Tyranny of the New year’s Resolution
It’s the time of the year when we fall into the biggest trap we create for ourselves; the New Year’s Resolution.
At the changing of the calendar year we are expected to make New Year’s Resolutions. Oh, the tyranny of the New Year’s Resolution!!
The expectations that drive the creation of New Year’s Resolutions started 4000 years ago in ancient Babylon.
At their New Year, which wasn’t January but Spring, the idea of rebirth and growth spurred the population to reaffirm the reign of the king, or crown a new monarch. They also made promises to each other and their gods that debts would be repaid, or expunged, and that stolen and borrowed goods would be returned to their owners.
Failure to live up to the resolutions might displease the gods who would withhold favor.
You might be interested in checking the histories of different societies’ experiences with the concept of New Year’s Resolutions.
What are you resolving to accomplish this year? What behavior modifications are you going to commit to?
In our modern western world, the New Year’s resolution isn’t about pleasing the gods. Those beliefs and superstitions have been supplanted by visions of self-actualization.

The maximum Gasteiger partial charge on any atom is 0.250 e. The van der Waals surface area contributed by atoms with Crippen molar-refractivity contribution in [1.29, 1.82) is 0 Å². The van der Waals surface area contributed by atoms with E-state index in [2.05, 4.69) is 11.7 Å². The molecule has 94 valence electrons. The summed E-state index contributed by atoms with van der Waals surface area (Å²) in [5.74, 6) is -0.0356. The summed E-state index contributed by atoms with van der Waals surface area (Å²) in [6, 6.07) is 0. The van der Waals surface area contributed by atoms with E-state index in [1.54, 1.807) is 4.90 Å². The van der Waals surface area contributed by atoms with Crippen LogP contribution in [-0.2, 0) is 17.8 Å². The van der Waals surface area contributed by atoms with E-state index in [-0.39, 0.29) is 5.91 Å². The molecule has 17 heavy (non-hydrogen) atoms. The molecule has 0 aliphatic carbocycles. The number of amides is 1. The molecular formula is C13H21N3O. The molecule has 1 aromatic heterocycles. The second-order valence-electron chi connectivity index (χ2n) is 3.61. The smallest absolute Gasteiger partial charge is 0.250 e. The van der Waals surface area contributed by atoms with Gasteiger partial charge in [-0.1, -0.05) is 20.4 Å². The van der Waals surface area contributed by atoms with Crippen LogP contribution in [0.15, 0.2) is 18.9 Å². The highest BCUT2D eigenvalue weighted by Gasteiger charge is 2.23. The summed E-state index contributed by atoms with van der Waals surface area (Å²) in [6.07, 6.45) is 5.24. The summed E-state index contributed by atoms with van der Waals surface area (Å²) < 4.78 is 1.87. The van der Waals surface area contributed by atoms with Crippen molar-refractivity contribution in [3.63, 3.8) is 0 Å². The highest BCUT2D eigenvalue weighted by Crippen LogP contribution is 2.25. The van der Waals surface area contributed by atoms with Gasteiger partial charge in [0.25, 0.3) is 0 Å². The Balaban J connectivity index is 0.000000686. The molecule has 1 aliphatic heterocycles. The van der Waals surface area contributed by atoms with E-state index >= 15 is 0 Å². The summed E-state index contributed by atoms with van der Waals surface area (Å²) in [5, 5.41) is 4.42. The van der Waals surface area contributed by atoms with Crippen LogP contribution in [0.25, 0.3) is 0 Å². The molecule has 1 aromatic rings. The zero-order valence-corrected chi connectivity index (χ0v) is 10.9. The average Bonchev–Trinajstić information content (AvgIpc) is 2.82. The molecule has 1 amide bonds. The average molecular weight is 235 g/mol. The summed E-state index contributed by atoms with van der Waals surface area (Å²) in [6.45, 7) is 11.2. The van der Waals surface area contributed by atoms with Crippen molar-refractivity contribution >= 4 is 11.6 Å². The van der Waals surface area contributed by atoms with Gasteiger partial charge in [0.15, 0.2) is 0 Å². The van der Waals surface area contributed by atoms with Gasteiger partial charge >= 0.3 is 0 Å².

How are you going to be ‘better’ in the new year?
A New Year’s Resolution is just the outline of a goal that often is spontaneously created publically at the prodding of friends and family. They want us to resolve to be better.
Because of its lack of forethought and hurried definition, the resolution becomes a tyranny in our lives. The New Year’s Resolution becomes tyrannical because we shared it with family and friends.
Now you gotta do it. You toasted it at the celebrations, large and small. You broadcasted it. You published it. You have witnesses. Now you are committed to tyranny!
The goals defined by the New Year’s Resolution often aren’t your own. They are the goals of your friends and families for you to achieve.
The New Year’s Resolution is all about goal setting. Goal setting shouldn’t be a parlor game. The challenge is that the ad-hoc nature of the New Year’s Resolution undermines structured, considered goal setting.
Goal setting is trickier than it seems and shouldn’t be taken as lightly as the goal-setting exercise that is The New Year’s Resolution.
Yes, I have goals that become my resolutions:
- Paint more, draw more, create better art, and show it.
- Explore the full potential of my drone work.
- Expand my genealogy studies and interests into a side hustle.
- Write more! Finish my novel, write more creative non-fiction, and make this blog more than it is.
There are so many layers in each of these goals! Thinking about the potential investment in time and energy to move these goals forward to some undefined goal post is overwhelming!
The top 10 Resolutions made by Canadians: Canada resolves.
What are your New Year’s goals? Have you been able to define a framework that will allow you to follow through? I’m suggesting you check out the following website to give you a hint as to how you should be pushing forward.
Avoid the Tyranny of the New Year’s Resolution!!